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New Electronic Hymnal from VTS Library
by the Rev. William Bradley Roberts, associate professor of Church Music

Over the last few months the staff of the Bishop Payne Library (in particular Sarah Glenn and Patricia Burke) have labored arduously to produce an electronic version of an important 1899 hymnal, long out of print.  What is this hymnal, and why is it significant enough to warrant so much effort?

British poet laureate Robert Bridges (1844-1930) surveyed the hymnody of late 19-century England and determined it to be in a sorry state.  Choral and organ music had enjoyed a Renaissance in the wake of the Oxford Movement (beginning in 1833) but Victorian hymn tunes, Bridges opined, were sentimental and lacking in musical quality.  Bridges, an established poet and sometime music director of village choirs, resolved to do something about it.

Taking in hand the distinguished Hymns Ancient and Modern (first edition 1861), Bridges, along with his friend, Oxford professor H. Ellis Wooldridge, spent the years 1895 to 1899 rescuing texts, in his opinion, from inferior tunes. Bridges was highly subjective, sometimes discarding tunes that musicians today find quite acceptable. When he felt it was needed, Bridges translated hymns, some of them previously unavailable to English speakers. Beyond just collecting and translating, however, Bridges crafted new texts, bringing his considerable poetic skill to bear. Despite his primary focus on tunes, it is his texts that have lasted, passing from one hymnal to the next.

One of his hymns, for example, that has become a classic is “All my hope on God is founded.” It is usually sung to the beautiful tune Michael by Herbert Howells, one of the finest Anglican composers of the twentieth century. Bridges has six other texts in the Episcopal Hymnal 1982 including “Ah, holy Jesus, how hast thou offended,” “O sacred head, sore wounded” and “When morning gilds the skies,” all translations of German texts.

When Robert Bridges had assembled what he felt was a satisfactory collection, he named the new book the Yattendon Hymnal after the small town where he had directed the parish choir. For decades the book has been unavailable to church musicians and hymnologists, copies existing in only a few libraries. When the odd volume has been offered for sale by used books stores, it has sold for as much as $5,000.

In consultation with head librarian Dr. Mitzi Budde, I first thought that we would seek a grant to print copies of the Yattendon Hymnal in an elegant facsimile edition. There were, however, several problems with this approach. Not only would it have been a remarkably expensive project, but also the individual copies would have sold for several hundred dollars, putting the book out of reach of many who needed it.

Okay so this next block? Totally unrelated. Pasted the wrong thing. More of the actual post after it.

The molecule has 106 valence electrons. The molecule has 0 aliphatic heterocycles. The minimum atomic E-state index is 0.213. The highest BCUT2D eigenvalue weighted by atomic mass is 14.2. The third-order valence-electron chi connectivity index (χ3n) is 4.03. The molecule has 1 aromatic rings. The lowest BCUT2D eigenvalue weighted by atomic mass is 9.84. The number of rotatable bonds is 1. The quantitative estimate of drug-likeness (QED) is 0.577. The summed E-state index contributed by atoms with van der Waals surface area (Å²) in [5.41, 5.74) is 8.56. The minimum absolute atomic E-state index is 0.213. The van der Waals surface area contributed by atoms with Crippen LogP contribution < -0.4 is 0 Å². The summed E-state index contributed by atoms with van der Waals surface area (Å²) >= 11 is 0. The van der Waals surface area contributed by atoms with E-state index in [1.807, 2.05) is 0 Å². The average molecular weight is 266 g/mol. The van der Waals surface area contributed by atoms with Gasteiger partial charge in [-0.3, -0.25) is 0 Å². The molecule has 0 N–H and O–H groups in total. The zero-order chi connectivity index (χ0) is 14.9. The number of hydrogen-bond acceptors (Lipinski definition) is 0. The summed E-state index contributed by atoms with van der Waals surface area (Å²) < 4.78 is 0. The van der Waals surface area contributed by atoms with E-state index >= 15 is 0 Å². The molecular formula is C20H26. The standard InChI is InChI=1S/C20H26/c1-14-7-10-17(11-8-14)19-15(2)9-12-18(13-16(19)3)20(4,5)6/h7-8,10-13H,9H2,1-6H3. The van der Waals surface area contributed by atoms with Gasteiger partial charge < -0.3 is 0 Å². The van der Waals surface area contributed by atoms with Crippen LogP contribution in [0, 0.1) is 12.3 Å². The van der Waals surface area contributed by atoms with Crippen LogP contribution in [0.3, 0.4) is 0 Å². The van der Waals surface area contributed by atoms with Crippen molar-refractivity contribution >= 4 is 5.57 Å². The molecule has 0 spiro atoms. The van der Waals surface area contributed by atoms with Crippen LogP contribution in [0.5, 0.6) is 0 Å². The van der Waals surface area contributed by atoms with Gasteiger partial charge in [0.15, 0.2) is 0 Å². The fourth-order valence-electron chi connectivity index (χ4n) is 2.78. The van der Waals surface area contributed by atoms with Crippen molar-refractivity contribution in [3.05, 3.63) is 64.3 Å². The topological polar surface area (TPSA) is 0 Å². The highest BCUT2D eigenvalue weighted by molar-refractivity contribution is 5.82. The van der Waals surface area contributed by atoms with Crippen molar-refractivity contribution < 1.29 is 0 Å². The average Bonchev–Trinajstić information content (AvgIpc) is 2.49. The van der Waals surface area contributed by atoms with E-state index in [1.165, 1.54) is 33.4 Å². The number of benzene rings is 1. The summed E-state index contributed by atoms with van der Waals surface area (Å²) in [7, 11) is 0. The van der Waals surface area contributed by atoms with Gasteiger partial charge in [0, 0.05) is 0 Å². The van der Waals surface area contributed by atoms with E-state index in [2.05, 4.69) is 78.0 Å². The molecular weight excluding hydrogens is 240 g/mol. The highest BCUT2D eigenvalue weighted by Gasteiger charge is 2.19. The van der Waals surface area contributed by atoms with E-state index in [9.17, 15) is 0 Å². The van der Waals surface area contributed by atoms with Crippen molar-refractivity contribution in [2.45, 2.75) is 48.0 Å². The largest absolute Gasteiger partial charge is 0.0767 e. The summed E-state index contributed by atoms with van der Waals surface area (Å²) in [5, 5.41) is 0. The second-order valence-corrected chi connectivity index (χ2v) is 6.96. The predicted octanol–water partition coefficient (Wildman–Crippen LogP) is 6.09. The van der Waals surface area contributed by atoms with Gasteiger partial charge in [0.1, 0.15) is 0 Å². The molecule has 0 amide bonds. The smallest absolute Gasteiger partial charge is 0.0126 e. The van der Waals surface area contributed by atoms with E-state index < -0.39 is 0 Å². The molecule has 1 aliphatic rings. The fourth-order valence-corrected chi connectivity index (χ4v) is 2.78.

Looking for an alternate approach to the facsimile, we decided instead to make digital photos of each page in the hymnal, storing the material in an electronic data base. After determining that there was no copyright encumbrance, we needed to locate a fair copy of the Yattendon Hymnal that was free of marks or deterioration.

Another consideration was that the first edition had errors in it that were corrected in the second edition. Did we want the original version, so that readers could see the book exactly as it first appeared, or did we want the subsequent printing with corrections? The decision was hastened by the fact that, in the first edition copy we were able to obtain, someone had taken a pen and corrected the mistakes, exactly as they were instructed to do in the errata sheet. This meant, then, that our original version had been altered by hand. We opted for the second edition, which is essentially the same as the first, but with all the corrections made in print.

I came to know the Yattendon Hymnal through my friend and colleague Carl P. Daw, Jr. The Rev. Dr. Daw, an Episcopal priest and a venerable writer of hymns, is executive director of the Hymn Society in the U.S. and Canada. He and I were working on a Festschrift (a collection of essays and studies written to honor someone) on the occasion of the 90th birthday of a distinguished church musician. While my part was composing an anthem and a new hymn tune, Daw’s contribution was a scholarly essay on the Yattendon Hymnal. Thus I came to know Robert Bridges’ collection. Daw, who in May was awarded an honorary doctorate from Virginia Seminary, graciously agreed to write an introduction to our publication of the hymnal.

Having previously known Bridges as a poet, I was most eager to know more about Yattendon. Discovering that it was largely unavailable led to investigating the possibilities of reissuing it. Not only is the Yattendon Hymnal now in print, but it can be accessed by anyone in the world who has a computer and an internet connection. It is our hope that scholars and hymnal compilers will find it a rich treasure, full of inspiration and insight.

You can download a copy of the Yattendon Hymnal, as well as Carl Daw’s introduction and analysis of the contents by going to the VTS website http://www.vts.edu, clicking Bishop Payne Library, then catalog and electronic texts, then electronic texts. This will take you to the Yattendon Hymnal, which is easily recognizable by the picture of Robert Bridges, copied above.
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